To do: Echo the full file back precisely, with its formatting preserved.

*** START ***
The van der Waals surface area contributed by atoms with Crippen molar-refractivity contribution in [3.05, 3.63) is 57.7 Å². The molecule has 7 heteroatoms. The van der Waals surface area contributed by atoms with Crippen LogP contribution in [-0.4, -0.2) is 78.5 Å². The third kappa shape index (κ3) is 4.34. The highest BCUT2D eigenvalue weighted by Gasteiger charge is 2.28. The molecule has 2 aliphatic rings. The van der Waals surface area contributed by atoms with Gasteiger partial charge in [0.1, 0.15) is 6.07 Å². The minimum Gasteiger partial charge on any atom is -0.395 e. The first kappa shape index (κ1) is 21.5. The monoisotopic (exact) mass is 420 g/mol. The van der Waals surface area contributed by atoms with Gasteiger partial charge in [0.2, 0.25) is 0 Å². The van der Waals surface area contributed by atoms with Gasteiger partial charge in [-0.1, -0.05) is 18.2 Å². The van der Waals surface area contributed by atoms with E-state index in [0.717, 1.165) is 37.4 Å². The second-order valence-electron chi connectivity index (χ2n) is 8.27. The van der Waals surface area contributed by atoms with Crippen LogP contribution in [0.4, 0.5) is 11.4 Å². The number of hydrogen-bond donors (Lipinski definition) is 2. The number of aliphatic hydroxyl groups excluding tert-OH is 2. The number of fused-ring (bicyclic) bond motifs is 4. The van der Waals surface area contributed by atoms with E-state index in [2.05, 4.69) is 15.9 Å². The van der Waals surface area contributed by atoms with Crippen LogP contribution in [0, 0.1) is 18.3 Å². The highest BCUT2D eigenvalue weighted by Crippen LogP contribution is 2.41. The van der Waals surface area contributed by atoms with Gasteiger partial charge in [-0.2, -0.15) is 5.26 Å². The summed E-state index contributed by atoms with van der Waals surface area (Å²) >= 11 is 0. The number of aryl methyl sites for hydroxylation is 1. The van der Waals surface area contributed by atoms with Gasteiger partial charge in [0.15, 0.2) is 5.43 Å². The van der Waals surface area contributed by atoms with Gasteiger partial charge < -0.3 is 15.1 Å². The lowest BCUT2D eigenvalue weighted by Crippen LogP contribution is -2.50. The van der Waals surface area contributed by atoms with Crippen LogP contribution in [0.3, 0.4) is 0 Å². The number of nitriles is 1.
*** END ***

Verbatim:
The van der Waals surface area contributed by atoms with Crippen molar-refractivity contribution in [3.05, 3.63) is 57.7 Å². The molecule has 7 heteroatoms. The van der Waals surface area contributed by atoms with Crippen LogP contribution in [-0.4, -0.2) is 78.5 Å². The third kappa shape index (κ3) is 4.34. The highest BCUT2D eigenvalue weighted by Gasteiger charge is 2.28. The molecule has 2 aliphatic rings. The van der Waals surface area contributed by atoms with Gasteiger partial charge in [0.1, 0.15) is 6.07 Å². The minimum Gasteiger partial charge on any atom is -0.395 e. The first kappa shape index (κ1) is 21.5. The monoisotopic (exact) mass is 420 g/mol. The van der Waals surface area contributed by atoms with Gasteiger partial charge in [0.2, 0.25) is 0 Å². The van der Waals surface area contributed by atoms with Gasteiger partial charge in [-0.1, -0.05) is 18.2 Å². The van der Waals surface area contributed by atoms with E-state index in [0.717, 1.165) is 37.4 Å². The second-order valence-electron chi connectivity index (χ2n) is 8.27. The van der Waals surface area contributed by atoms with Crippen LogP contribution in [0.4, 0.5) is 11.4 Å². The number of hydrogen-bond donors (Lipinski definition) is 2. The number of aliphatic hydroxyl groups excluding tert-OH is 2. The number of fused-ring (bicyclic) bond motifs is 4. The van der Waals surface area contributed by atoms with E-state index in [2.05, 4.69) is 15.9 Å². The van der Waals surface area contributed by atoms with Crippen LogP contribution in [0, 0.1) is 18.3 Å². The highest BCUT2D eigenvalue weighted by Crippen LogP contribution is 2.41. The van der Waals surface area contributed by atoms with Gasteiger partial charge in [-0.2, -0.15) is 5.26 Å². The summed E-state index contributed by atoms with van der Waals surface area (Å²) >= 11 is 0. The number of aryl methyl sites for hydroxylation is 1. The van der Waals surface area contributed by atoms with Gasteiger partial charge in [0.15, 0.2) is 5.43 Å². The van der Waals surface area contributed by atoms with Gasteiger partial charge < -0.3 is 15.1 Å². The lowest BCUT2D eigenvalue weighted by Crippen LogP contribution is -2.50. The van der Waals surface area contributed by atoms with Crippen LogP contribution in [0.3, 0.4) is 0 Å². The number of nitriles is 1.